• Round ‘brilliant’ cut – This is the sparkliest diamond cut, with most facets reflecting light
  • Princess cut – A square diamond shape, elegant and also very sparkly
  • Marquise cut – Cut with two rounded sides that taper into points, it offers medium sparkle
  • Pear shape – Resembling a teardrop, this shape gives off medium sparkle, like the marquise
  • Emerald, baguette and cushion cuts – Rectangular in shape, flat on top, and with the least facets, these diamonds give off long, sustained flashes of light rather than sparkle


As for diamond quality, the smaller the diamond, the harder it is to see any flaws (markings) inside it. We’d generally recommend that if you’re choosing a solitaire between 0.50 to 1.00 carats, go for a minimum of H/Si grade, or even G/D and Vs grades. However, anything better than those qualities would be extremely difficult to spot in a one carat diamond, unless you’re a diamond expert studying the stone with a magnifying loupe! So if you have any budget left over at this stage, use it for a slightly bigger stone or upgrade to platinum. For very small diamonds, premium quality can be good enough.

If you want LOTS of diamonds on a small budget

If you want to get a big diamond ring but have a small budget, go for a ring with a cluster of smaller diamonds, rather than one big solitaire stone. Many small diamonds will cost you less than one big one, even if they amount to the same carat weight.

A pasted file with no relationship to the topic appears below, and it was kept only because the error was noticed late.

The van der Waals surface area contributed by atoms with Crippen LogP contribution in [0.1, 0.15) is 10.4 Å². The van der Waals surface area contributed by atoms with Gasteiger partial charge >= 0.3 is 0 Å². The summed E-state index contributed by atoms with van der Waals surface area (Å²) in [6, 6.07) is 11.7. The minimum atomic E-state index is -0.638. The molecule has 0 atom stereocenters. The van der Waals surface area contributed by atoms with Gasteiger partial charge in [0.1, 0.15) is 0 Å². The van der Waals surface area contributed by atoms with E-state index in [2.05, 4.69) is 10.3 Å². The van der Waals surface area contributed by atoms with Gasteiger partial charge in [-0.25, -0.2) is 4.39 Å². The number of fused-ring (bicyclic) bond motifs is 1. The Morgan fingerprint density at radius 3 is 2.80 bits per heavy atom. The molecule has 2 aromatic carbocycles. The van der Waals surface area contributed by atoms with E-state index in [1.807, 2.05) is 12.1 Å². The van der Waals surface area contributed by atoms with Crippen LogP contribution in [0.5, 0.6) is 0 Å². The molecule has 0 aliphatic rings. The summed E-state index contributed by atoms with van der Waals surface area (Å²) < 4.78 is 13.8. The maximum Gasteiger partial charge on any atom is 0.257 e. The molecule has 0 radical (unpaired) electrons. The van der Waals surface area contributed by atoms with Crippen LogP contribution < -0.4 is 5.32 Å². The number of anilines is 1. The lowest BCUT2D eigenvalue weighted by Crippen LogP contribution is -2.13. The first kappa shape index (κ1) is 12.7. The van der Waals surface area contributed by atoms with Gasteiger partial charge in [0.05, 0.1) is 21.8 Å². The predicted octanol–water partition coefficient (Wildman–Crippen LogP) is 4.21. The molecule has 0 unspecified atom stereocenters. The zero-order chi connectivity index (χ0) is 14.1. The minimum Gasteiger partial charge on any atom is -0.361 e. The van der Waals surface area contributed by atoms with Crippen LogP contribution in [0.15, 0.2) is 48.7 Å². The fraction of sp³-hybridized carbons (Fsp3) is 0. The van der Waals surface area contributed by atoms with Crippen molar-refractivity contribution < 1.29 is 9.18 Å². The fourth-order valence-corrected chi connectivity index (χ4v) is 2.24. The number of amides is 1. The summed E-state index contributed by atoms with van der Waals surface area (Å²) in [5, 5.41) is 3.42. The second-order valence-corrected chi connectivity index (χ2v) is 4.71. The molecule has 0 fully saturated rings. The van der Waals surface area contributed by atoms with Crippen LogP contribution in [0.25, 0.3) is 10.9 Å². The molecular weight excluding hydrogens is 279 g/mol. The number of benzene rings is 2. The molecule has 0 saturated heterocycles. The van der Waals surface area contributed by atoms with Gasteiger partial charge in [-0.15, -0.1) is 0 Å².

Contrary to popular belief, your wedding and engagement rings’ bands don’t have to have matching metals. In other words, it’s fine to have a white gold engagement ring and a yellow gold wedding band, or vice versa. The Queen’s wedding and engagement rings are proof that this is acceptable etiquette!

However, it’s vital that your wedding and engagement rings sit comfortably with each other, style-wise and also in terms of design. Here are some tips to combine the two:

  • An engagement ring with a large centre stone can push your wedding ring away from it, so there’s a gap between the two. To resolve this, choose a ‘bridal set’, where the wedding band and the engagement ring come as a set that have been designed to fit perfectly together. In bridal sets, the wedding ring is designed to curve around the engagement ring’s stone. Or you could choose a ‘wishbone’ ring as your wedding band: its V-shaped upper face will give more room for your engagement ring’s stone.


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  • If you love lots of sparkle, opt for a diamond wedding ring. Choose one with either a full circle of diamonds going around the entire band, or diamonds along the top face of the ring.

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  • It’s OK to mix and match eras, but avoid extreme style differences. For example, a classic blue sapphire engagement ring will look good with a diamond wedding band. But an ornate Art Deco engagement ring wouldn’t necessarily suit a modern-minimalist wedding band.



It’s never too early to order your rings. The temptation during the hectic months of wedding planning is to leave the wedding rings until the last minute. However, most jewellers don’t stock each ring in every finger size, and may have to handcraft or order yours – which could take from several days to a few weeks. So to get the ring you really want, always order early.